Tuesday, January 19, 2010

Radiation From Granite

Any naturally formed rock material has the potential of containing varying amounts of naturally occurring radiation. Natural radioactive elements like uranium, radium, and thorium can be present in a wide number of minerals that appear as crystals in granite from around the world. So, it is not unusual for materials such as granite to have some amount of radioactivity (emissions of alpha or beta particles or gamma rays). Depending on the composition of the molten rock from which they formed, some pieces of granite can exhibit more radioactivity than others.

EPA has not conducted studies on radioactivity in granite countertops. However, based on the limited information available, EPA believes that most types of granite used in countertops and other aspects of home construction are probably not major contributors of radiation and radon in the home. EPA will continue to monitor and analyze the evolving research on this issue and will update its recommendations if appropriate.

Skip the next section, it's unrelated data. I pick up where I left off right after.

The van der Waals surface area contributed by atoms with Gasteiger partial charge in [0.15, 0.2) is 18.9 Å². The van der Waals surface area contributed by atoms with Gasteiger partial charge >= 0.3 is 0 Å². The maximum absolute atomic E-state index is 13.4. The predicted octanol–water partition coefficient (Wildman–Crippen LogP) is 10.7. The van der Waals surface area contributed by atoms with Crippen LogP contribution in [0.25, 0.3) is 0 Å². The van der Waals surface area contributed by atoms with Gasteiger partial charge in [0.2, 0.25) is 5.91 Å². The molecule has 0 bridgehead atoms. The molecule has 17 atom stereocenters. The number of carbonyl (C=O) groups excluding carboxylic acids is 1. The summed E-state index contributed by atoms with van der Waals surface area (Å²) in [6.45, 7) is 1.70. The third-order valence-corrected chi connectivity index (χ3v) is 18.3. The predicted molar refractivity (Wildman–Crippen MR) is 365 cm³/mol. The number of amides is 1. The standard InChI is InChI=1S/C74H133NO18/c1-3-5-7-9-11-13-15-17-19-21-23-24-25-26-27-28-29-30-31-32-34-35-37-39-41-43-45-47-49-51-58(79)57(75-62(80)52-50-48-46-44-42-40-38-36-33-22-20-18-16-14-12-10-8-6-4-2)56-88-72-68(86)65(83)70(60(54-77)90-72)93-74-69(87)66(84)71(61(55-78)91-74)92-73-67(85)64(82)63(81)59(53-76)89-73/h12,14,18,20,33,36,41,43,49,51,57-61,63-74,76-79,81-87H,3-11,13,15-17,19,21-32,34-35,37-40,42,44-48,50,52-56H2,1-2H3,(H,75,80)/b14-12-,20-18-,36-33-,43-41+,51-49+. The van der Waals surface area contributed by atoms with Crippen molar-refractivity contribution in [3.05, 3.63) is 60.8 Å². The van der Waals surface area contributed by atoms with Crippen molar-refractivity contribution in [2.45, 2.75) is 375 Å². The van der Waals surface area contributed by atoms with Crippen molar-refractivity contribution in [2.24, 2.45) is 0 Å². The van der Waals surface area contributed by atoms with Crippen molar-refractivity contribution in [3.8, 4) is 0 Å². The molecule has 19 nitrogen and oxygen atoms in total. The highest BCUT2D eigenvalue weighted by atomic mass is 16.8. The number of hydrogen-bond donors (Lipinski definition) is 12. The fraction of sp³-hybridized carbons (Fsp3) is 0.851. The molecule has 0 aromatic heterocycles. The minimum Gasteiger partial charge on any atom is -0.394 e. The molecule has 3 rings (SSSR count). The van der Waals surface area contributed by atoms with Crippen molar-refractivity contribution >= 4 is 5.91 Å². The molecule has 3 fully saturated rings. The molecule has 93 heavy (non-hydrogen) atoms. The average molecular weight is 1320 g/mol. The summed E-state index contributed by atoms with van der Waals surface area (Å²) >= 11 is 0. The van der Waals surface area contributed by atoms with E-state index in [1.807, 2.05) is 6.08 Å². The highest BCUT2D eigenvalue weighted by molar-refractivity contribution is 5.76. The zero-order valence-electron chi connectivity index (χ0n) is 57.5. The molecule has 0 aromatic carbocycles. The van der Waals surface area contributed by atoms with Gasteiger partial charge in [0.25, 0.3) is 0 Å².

When present, certain radioactive elements in granite will decay into radon, a colorless, odorless, radioactive gas which may be released from the granite over time. You can see in the diagram below how the decay of Uranium-238 (a radioactive element) produces Radon-222 gas:

However, since granite is generally not very porous, less radon is likely to escape from it than from a more porous stone such as sandstone. It’s important to know that radon originating in the soil beneath homes is a more common problem and a far larger public health risk than radon from a granite countertop or other building materials. Also, any radon from granite in kitchens or bathrooms is likely to be somewhat diluted in the typical home since those rooms are among the most ventilated. To reduce your risk of lung cancer from exposure to radon you should test the air in your home.

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